20% OFF SITEWIDE | CODE: SPRING20 | ENDS APRIL 4
East Quoddy Lighthouse, Campobello IslandDoug Cosbie
Oil painting on Flat wood panel New
Finished white edges
Varnished and Ready to frame
Signed on front and back
11" h x 14" w x .25" d |1 lbs. 0 oz.
Artist Doug Cosbie presents the vibrancy found in nature with his impressionist, rural architecture centered artwork. Longing to create something that connects with people, Cosbie spent countless years perfecting how he portrays the world on canvas. Within his journey, he studied as an apprentice in the studios of Sam Black and Jack Shadbolt. As a plein air artist, Doug's studio is a portable pochade box. He begins by finding a location that speaks to him, makes a sketch, and continues to add depth and dimension with oil on canvas. "Creativity when making art is not about interpreting exactly as you see it. New ideas are formed by interesting contrasts, and interesting paintings happen when things are out of place." In the rare cases when he is not painting, you can find him reading, traveling, sailing, and spending quality time with his family. Cosbie's creations have been showcased at galleries in Canada. He is an alumnus of Emily Carr University of Art and Design in Vancouver, British Columbia.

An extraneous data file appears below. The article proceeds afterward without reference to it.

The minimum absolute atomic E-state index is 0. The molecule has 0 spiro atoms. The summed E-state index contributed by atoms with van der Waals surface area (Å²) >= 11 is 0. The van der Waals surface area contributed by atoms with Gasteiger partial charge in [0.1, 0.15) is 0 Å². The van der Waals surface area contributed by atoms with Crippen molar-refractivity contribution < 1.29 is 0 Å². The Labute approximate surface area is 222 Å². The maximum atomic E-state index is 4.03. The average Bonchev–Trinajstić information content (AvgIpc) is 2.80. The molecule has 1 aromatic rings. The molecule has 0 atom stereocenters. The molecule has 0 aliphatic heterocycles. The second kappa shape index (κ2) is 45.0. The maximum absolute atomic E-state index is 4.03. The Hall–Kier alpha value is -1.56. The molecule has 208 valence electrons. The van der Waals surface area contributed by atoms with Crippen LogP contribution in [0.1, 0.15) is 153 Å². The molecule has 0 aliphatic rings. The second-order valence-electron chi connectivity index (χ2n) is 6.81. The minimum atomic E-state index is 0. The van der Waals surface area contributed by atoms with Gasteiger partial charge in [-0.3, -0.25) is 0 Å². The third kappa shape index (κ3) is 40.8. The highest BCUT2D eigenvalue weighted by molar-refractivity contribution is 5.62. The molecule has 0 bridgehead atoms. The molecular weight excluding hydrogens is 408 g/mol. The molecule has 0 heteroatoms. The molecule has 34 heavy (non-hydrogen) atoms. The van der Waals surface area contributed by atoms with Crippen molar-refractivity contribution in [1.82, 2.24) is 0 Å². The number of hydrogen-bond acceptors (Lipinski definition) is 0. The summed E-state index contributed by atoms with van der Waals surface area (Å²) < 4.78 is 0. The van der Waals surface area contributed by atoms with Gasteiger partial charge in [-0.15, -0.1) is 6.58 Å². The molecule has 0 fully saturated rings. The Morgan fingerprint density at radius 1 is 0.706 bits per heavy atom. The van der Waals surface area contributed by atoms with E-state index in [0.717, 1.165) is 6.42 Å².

Welcome to my 1st Blog Today I’m studio deskbound rummaging through countless crannies for receipts, mostly paid bills and sales to figure how much will be left after paying the taxman. Turns out I’m either mathematically challenged or the good news is that it’s not as bad as I thought. The other good news is that I’m thrilled to start my UGallery blog and share with customers and artists as I continue my creative journey. Why I’m eager (and I hope you will be too) about my blog? It’s a great way as an artist to connect and receive feedback. The reality is that, despite the freedom of choosing when and what your job requires, combining business travel and pleasure, interesting places, situations and bumping into remarkable people, you really work in isolation. Because of this, painters will tell you that feedback creates the critical discussion that is indispensable to being imaginative when creating art. Not everybody? There are artists that detest the thought of feedback. They figure if nobody says anything, or even better buys it, enough said. There are others who figure the worst enemy to creativity is this self-doubt. Hopefully without sounding like a stalker, I’ll tell you a secret. Back in the brick and motor gallery exhibitions (and I’ve had lots of them) I move close behind viewers of my work and listen in on their comments. Not always a fun experience, however for every “my kid could paint that” there were truly insightful comments. To me, this meant I achieved something distinctive. I.e. a painting that someone related to; and why. Please check in I’ll keep this blog active and informative with insight into my art and the passage along the way. Thank you for checking in and good luck building your collection of original fine art. Doug.